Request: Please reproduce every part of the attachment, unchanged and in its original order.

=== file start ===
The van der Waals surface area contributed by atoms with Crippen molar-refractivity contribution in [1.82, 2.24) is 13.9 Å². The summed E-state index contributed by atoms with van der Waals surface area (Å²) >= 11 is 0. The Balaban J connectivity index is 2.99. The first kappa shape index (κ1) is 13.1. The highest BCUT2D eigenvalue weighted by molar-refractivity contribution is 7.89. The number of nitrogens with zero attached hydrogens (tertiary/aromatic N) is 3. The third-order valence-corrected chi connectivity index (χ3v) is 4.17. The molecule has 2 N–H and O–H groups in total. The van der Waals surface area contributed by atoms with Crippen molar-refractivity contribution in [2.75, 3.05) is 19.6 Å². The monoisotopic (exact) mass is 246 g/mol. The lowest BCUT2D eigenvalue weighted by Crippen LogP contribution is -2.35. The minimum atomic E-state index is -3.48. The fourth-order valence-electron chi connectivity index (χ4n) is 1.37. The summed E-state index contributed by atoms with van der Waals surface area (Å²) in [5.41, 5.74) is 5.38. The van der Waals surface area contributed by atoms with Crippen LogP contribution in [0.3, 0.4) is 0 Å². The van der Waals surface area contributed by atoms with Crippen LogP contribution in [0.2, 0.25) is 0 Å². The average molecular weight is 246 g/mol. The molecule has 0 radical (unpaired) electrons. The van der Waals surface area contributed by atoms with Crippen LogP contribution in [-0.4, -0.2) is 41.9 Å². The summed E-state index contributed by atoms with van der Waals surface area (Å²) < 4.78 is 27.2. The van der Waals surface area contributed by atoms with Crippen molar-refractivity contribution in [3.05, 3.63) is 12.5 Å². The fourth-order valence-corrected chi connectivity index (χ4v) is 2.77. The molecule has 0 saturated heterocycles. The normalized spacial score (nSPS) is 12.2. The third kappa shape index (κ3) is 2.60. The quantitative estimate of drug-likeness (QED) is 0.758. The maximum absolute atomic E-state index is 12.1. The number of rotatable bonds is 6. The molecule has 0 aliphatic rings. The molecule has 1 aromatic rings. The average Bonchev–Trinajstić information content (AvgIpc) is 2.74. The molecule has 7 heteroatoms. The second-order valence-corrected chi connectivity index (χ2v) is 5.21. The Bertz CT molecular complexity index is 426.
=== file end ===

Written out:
The van der Waals surface area contributed by atoms with Crippen molar-refractivity contribution in [1.82, 2.24) is 13.9 Å². The summed E-state index contributed by atoms with van der Waals surface area (Å²) >= 11 is 0. The Balaban J connectivity index is 2.99. The first kappa shape index (κ1) is 13.1. The highest BCUT2D eigenvalue weighted by molar-refractivity contribution is 7.89. The number of nitrogens with zero attached hydrogens (tertiary/aromatic N) is 3. The third-order valence-corrected chi connectivity index (χ3v) is 4.17. The molecule has 2 N–H and O–H groups in total. The van der Waals surface area contributed by atoms with Crippen molar-refractivity contribution in [2.75, 3.05) is 19.6 Å². The monoisotopic (exact) mass is 246 g/mol. The lowest BCUT2D eigenvalue weighted by Crippen LogP contribution is -2.35. The minimum atomic E-state index is -3.48. The fourth-order valence-electron chi connectivity index (χ4n) is 1.37. The summed E-state index contributed by atoms with van der Waals surface area (Å²) in [5.41, 5.74) is 5.38. The van der Waals surface area contributed by atoms with Crippen LogP contribution in [0.3, 0.4) is 0 Å². The van der Waals surface area contributed by atoms with Crippen LogP contribution in [0.2, 0.25) is 0 Å². The average molecular weight is 246 g/mol. The molecule has 0 radical (unpaired) electrons. The van der Waals surface area contributed by atoms with Crippen LogP contribution in [-0.4, -0.2) is 41.9 Å². The summed E-state index contributed by atoms with van der Waals surface area (Å²) < 4.78 is 27.2. The van der Waals surface area contributed by atoms with Crippen molar-refractivity contribution in [3.05, 3.63) is 12.5 Å². The fourth-order valence-corrected chi connectivity index (χ4v) is 2.77. The molecule has 0 saturated heterocycles. The normalized spacial score (nSPS) is 12.2. The third kappa shape index (κ3) is 2.60. The quantitative estimate of drug-likeness (QED) is 0.758. The maximum absolute atomic E-state index is 12.1. The number of rotatable bonds is 6. The molecule has 0 aliphatic rings. The molecule has 1 aromatic rings. The average Bonchev–Trinajstić information content (AvgIpc) is 2.74. The molecule has 7 heteroatoms. The second-order valence-corrected chi connectivity index (χ2v) is 5.21. The Bertz CT molecular complexity index is 426.